The thermology of wintering honey bee colonies
Here is data that is very detailed about the clustering of bees:
THE THERMOLOGY OF WINTERING HONEY BEE COLONIES
By CHARLES D. OWENS, Agricultural Engineering Research Division,
Agricultural Research Service
All tests were conducted at Madison, Wis., from December 1 to March 31 for 5 years.
Thermocouples were established in different planes in a hive of wintering honey bees (Apis mellifera L.) at Madison, Wis., and temperatures were determined. Then the colony was killed with gas. Exact determination of the cluster location in relation to recorded temperatures proved that such temperature records precisely locate the cluster and show where brood is being reared, where bee activity occurs beyond the brood area, and the insulating shell of relatively inactive bees.
From 1,200,000 thermocouple temperature determinations made in beehives during the winter, the following information was obtained:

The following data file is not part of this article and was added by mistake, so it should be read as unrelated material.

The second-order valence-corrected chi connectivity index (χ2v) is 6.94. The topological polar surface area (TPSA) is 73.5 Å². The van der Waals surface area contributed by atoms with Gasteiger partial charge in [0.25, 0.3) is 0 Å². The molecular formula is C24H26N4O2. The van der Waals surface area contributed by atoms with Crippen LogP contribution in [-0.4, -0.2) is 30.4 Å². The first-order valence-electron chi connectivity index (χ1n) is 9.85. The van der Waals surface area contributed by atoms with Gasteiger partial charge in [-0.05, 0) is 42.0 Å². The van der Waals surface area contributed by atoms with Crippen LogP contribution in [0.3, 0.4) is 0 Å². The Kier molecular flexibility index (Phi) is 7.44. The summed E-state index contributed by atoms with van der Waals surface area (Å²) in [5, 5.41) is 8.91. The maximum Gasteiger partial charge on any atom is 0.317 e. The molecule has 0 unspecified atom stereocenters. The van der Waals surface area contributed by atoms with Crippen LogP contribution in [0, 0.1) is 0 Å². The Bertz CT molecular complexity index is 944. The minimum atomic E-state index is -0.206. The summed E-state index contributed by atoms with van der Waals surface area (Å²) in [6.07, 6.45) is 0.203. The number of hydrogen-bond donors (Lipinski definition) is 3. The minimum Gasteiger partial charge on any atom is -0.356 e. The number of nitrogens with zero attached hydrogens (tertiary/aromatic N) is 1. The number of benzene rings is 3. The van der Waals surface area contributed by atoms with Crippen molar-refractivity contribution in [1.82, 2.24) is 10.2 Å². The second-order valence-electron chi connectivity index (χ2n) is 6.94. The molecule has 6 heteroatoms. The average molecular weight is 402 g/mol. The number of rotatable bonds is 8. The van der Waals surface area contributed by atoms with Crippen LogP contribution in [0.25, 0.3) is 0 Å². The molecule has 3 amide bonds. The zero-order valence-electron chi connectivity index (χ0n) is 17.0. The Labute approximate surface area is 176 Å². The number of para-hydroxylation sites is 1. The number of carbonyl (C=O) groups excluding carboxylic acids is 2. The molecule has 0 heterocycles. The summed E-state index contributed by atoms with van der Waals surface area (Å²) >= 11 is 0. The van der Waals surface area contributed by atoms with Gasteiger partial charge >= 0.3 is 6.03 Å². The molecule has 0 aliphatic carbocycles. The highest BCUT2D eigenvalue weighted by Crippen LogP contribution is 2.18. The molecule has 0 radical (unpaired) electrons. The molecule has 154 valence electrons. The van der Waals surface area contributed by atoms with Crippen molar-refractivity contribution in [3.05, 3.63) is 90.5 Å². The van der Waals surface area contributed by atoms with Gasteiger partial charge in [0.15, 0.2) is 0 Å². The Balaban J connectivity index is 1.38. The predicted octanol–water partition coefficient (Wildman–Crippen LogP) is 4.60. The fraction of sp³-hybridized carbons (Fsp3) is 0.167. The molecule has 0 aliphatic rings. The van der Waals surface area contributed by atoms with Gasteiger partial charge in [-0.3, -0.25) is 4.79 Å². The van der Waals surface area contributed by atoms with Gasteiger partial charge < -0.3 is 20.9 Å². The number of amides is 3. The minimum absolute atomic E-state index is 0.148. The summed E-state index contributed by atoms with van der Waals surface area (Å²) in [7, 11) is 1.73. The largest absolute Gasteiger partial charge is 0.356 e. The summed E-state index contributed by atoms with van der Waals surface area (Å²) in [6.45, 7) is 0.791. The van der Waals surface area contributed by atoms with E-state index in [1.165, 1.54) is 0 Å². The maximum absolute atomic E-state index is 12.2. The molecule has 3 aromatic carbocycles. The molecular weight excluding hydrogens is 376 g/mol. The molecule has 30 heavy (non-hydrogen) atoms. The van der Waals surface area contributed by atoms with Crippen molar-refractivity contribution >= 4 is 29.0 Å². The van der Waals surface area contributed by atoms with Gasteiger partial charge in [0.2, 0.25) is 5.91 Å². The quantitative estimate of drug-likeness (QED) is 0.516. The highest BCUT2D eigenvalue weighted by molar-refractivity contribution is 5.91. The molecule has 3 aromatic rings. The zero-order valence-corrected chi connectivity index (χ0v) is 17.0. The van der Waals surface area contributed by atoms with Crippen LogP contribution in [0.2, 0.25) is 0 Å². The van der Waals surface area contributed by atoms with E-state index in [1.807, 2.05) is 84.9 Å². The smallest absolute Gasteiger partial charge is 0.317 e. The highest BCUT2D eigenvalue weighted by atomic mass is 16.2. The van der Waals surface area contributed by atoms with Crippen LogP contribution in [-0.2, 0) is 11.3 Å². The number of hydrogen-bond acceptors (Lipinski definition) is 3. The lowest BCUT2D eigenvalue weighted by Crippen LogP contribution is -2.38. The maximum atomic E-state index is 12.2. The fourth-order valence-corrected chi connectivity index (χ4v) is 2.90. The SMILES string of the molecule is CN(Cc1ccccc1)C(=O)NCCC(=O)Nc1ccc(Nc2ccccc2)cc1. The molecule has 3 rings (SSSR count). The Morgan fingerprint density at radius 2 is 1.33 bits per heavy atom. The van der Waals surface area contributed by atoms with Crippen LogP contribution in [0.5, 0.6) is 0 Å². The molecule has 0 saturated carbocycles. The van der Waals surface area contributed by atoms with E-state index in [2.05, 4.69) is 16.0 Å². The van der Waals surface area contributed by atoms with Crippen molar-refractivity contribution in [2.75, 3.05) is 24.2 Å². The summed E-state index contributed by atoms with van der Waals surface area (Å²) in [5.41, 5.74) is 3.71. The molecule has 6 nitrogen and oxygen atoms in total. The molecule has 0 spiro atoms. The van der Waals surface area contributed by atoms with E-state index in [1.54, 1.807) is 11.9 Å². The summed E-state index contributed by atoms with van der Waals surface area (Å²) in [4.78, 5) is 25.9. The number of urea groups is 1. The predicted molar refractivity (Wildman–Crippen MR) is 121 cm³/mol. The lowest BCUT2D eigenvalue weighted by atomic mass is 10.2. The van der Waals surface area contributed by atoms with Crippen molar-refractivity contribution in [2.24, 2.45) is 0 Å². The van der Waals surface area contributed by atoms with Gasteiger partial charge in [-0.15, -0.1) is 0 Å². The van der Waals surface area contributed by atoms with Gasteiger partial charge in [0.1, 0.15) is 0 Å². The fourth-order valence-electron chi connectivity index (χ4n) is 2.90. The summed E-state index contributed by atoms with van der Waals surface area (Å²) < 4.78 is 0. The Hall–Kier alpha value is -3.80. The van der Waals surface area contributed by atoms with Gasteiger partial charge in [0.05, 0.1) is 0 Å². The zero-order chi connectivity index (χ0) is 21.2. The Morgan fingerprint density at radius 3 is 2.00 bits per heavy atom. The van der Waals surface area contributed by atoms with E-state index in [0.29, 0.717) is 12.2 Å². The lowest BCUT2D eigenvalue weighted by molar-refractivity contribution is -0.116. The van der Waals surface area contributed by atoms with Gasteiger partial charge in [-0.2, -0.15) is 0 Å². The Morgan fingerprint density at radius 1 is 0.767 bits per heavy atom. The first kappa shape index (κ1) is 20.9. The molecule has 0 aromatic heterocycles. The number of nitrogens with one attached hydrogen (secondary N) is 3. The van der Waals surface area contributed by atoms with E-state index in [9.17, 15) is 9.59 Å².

(1 of 20)
(1) Temperature readings permit determination of the cluster size, shape, movement, and brood-rearing activities.
More great stuff on hive thermoregulation
http://www.pnas.org/content/100/12/7343.full.pdf Must read!!
Fascinating stuff. Brood nest temperatures can have huge impacts on memory and learning. The results for brood reared at cooler temps in that last study are reminiscent of some of the CCD symptoms. Perhaps as field and cluster heater bees are lost the developing larvae become less able to learn and remember thus compounding the situation.
Brood nest temperatures can have huge impacts
Thanks for the excellent data.
I will read it in detail later today.
I thought that the movement of the wintering cluster was also of interest and the hives brooding charts.
Queen Rearing and Brood temperature.
A nice warm brood temperature should also have a direct influenc on the quality of a queen too!
So how many milligrams of honey does it take for a worker to generate that 107.5 degrees?
I would wager some equation could be developed to calculate how much honey per unit of time, a given brood volume would require, perhaps on a per bee basis. Of taking into consideration the R values of combs, wax, and such. Where are the math physics bee geeks? My old college physics book is very dusty.